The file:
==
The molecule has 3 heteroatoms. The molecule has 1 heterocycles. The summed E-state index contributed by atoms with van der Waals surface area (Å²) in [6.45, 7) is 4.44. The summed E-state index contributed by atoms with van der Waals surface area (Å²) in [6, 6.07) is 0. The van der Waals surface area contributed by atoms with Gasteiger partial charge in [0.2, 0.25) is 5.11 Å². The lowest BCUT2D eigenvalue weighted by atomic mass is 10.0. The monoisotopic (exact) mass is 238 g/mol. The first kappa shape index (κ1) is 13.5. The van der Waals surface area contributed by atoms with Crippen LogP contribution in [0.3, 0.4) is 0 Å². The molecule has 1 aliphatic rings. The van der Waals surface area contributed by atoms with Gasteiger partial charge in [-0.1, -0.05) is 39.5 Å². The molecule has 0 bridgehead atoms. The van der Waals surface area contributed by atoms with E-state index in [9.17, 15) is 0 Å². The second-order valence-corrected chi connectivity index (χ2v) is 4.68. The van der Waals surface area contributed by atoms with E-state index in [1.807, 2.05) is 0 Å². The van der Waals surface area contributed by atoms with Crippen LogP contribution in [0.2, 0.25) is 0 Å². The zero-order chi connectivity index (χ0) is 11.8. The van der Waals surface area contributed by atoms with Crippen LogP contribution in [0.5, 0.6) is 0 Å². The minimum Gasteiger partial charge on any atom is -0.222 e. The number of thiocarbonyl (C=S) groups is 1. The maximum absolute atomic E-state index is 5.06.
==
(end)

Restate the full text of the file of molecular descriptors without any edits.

The molecule has 3 heteroatoms. The molecule has 1 heterocycles. The summed E-state index contributed by atoms with van der Waals surface area (Å²) in [6.45, 7) is 4.44. The summed E-state index contributed by atoms with van der Waals surface area (Å²) in [6, 6.07) is 0. The van der Waals surface area contributed by atoms with Gasteiger partial charge in [0.2, 0.25) is 5.11 Å². The lowest BCUT2D eigenvalue weighted by atomic mass is 10.0. The monoisotopic (exact) mass is 238 g/mol. The first kappa shape index (κ1) is 13.5. The van der Waals surface area contributed by atoms with Crippen LogP contribution in [0.3, 0.4) is 0 Å². The molecule has 1 aliphatic rings. The van der Waals surface area contributed by atoms with Gasteiger partial charge in [-0.1, -0.05) is 39.5 Å². The molecule has 0 bridgehead atoms. The van der Waals surface area contributed by atoms with E-state index in [9.17, 15) is 0 Å². The second-order valence-corrected chi connectivity index (χ2v) is 4.68. The van der Waals surface area contributed by atoms with E-state index in [1.807, 2.05) is 0 Å². The van der Waals surface area contributed by atoms with Crippen LogP contribution in [0.2, 0.25) is 0 Å². The zero-order chi connectivity index (χ0) is 11.8. The van der Waals surface area contributed by atoms with Crippen LogP contribution in [0.5, 0.6) is 0 Å². The minimum Gasteiger partial charge on any atom is -0.222 e. The number of thiocarbonyl (C=S) groups is 1. The maximum absolute atomic E-state index is 5.06.